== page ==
Bernard Hinault Wants Justice For The Tour de France

Alpe De Huez With Hinault and Lemond
by Frédéric HAPPE

CALORGUEN, France, Nov 12, 2014 (AFP) – Lance Armstrong has become a stain
on the glorious cycling memories of French legend Bernard Hinault who says he
would refuse to speak to the shamed American rider.

Cycling has an unfair reputation over drug-taking, according to the
five-time Tour de France winner who marks his 60th birthday on Friday as one
of the most popular living Frenchmen.

Hinault told Bicycle.net in an interview that he has had a “dream life” in cycling
but that doping scandals that have made the sport notorious “hurt all those
who love cycling”.

“But they should look at all sports. Cycling is no more rotten than the
others,” he declared. “People are always picking on cycling.”

But mention Armstrong and his mood darkens. “If I met him today I would not
talk to him. I would not even say hello.”

Hinault was the last French winner of the Tour de France 29 years ago and
the long wait for a successor from his home country also pains him.

“Today we don’t have a complete rider capable of racing at 50 kilometers
(30 miles) an hour and keeping up with the best climbers.

“We have plenty of good ones with the right temperament. But even with the
temperament, you are not the best if you cannot win.”

But despite those nags, Hinault, who lives on a converted farm at Calorguen
in Britanny, said he has no regrets about his own career.

“If tomorrow, you asked me ‘you are 20 you start again’, I would restart
the same life,” he said. “I have a dream life, I wish everyone could have a
life like me.”

At the entrance to his farm, he keeps the gloves, shorts and cycling
jerseys he uses now. In a nearby cabinet are the cups and medals that set out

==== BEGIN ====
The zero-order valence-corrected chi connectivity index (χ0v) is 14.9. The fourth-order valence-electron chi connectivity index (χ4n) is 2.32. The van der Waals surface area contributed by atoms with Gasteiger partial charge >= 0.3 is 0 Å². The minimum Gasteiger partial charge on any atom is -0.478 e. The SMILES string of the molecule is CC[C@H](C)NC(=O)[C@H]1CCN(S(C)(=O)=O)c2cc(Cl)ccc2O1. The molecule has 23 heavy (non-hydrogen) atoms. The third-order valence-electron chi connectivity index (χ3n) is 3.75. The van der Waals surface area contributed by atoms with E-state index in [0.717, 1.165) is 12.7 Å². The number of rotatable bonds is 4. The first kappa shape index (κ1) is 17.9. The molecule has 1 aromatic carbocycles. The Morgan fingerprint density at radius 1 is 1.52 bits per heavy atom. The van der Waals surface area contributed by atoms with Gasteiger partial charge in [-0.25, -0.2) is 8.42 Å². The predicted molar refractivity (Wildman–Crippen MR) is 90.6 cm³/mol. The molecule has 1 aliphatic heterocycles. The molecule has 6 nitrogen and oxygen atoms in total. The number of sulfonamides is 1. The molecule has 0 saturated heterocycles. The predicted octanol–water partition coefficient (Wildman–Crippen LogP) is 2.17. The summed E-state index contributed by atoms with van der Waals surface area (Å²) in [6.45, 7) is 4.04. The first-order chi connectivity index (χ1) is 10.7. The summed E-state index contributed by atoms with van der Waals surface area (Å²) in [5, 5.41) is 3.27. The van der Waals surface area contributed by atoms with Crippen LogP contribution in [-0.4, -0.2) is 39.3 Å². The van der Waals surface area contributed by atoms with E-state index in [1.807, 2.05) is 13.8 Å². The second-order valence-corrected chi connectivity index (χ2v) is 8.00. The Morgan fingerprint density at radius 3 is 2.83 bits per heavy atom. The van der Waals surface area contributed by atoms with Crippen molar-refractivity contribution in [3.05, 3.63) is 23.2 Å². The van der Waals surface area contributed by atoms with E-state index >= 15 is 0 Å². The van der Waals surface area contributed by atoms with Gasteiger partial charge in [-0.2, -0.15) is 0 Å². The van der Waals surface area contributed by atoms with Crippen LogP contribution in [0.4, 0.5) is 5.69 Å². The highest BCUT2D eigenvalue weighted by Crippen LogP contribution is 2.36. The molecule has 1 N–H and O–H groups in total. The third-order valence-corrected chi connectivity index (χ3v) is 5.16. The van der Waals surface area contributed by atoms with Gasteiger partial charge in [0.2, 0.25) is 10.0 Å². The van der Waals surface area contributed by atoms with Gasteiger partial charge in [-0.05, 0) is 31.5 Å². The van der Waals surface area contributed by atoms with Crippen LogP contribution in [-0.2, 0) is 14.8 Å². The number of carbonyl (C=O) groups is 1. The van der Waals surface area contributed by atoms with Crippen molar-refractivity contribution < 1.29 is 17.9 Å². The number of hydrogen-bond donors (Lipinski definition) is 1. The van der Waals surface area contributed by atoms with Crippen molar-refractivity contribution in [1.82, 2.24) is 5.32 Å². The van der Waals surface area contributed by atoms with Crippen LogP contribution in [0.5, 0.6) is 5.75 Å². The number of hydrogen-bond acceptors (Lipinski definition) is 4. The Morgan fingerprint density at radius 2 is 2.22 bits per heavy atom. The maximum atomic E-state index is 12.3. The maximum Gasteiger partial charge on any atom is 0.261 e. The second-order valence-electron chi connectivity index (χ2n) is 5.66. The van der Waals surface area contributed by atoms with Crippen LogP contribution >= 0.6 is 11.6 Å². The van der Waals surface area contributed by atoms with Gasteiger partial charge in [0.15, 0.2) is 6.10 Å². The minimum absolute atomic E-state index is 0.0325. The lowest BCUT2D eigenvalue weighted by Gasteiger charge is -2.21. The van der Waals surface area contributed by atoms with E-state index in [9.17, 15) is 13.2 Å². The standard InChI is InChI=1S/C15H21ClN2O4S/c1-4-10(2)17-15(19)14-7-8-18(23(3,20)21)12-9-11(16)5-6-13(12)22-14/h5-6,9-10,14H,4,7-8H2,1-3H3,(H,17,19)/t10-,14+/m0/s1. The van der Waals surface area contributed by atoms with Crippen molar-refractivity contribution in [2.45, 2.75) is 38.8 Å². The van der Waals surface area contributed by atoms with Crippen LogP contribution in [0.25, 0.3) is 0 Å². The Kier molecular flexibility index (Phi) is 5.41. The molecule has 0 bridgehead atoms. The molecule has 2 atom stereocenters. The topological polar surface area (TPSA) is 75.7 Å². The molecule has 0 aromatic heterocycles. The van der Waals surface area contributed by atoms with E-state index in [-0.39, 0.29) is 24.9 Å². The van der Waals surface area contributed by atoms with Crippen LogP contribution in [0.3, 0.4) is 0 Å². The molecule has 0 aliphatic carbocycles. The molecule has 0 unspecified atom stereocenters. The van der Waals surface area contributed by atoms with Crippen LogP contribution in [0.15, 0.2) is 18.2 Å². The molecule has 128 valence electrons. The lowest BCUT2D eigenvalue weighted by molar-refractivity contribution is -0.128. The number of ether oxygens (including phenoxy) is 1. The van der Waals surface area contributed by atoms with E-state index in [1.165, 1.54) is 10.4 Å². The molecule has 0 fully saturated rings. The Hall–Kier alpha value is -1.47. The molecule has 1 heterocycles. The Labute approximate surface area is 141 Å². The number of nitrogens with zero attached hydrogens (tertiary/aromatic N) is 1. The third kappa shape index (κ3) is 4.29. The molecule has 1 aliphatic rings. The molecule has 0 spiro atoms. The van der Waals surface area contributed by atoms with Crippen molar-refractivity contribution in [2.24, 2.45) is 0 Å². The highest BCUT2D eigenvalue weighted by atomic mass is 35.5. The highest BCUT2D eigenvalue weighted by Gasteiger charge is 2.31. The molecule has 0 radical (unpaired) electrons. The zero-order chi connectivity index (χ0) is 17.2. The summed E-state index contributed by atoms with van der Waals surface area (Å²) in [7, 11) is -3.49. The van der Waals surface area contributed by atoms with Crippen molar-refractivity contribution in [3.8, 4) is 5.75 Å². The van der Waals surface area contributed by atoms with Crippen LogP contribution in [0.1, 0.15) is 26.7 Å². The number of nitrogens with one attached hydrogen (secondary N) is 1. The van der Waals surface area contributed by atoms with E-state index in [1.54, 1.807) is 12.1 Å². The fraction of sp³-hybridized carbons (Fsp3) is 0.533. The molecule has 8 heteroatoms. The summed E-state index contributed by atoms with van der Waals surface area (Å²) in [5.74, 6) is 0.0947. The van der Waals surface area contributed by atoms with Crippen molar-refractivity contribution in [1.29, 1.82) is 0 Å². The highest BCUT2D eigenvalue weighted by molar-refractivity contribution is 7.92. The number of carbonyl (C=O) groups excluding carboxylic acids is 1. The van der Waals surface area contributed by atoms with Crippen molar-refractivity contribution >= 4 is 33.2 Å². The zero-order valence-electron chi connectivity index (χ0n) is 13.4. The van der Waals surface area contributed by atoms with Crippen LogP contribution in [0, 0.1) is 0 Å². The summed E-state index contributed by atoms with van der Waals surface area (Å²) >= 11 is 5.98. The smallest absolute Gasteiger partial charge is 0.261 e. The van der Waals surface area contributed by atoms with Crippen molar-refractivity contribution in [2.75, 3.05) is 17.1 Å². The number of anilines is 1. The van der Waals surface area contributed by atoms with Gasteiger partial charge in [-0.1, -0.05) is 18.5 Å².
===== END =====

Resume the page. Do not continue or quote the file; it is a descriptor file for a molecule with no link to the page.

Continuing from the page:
Hinault’s incredible achievements — five Tour de France titles (1978-79,
1981-82, 1985), three Giro d’Italia and two Spanish Vuelta. He said he got the
same pleasure winning each race.

– not a single regret –

Hinault said his own retirement was carefully prepared and decided six
years before he was 32.

“I stopped on November 11 and we had a big party, not a funeral, and on the
19th I was already working for ASO.” Hinault does public relations work for
ASO, the Tour de France organisers.

That meant he missed out on trying for a sixth Tour title.

“Would I have been happier if I had done two years more. I could have won
the Tour again. But I don’t have a single regret,” he declared.

For 20 years he split his time between his farm with 150 Charolais cattle
and ASO, mainly keeping his bike in the garage.

“I didn’t have the time. I was working 360 days a year. You are not going
to go riding for the five days left.”

But a few years back, Hinault sold the cattle and started riding again on
the nearby rural roads.

“I ride two or three times a week, between 80 and 100 kilometers (50 and 60
miles). There is the same pleasure even if we go slower,” he said.

Hinault says he remembers every race, starting with his first big win at
the age of 16 in a local race that ended in sa print finish.

He also remembers his rivalry with American Greg LeMond, Frenchman Laurent
Fignon and particularly Dutch rider Joop Zoetemelk.

Zoetemelk came second six times in the Tour de France — three of those
behind Hinault. “He gave me the most trouble,” said Hinault.

Now they are friends. The two families have been on holiday to the Dutch
West Indies and ridden up Alpe d’Huez for a Dutch television charity programme.

“That is the spirit of sport. At 9:00am we start the fight, at 5:00pm we
finish, at 7:00pm we eat and laugh together. The fight starts again the next
day.”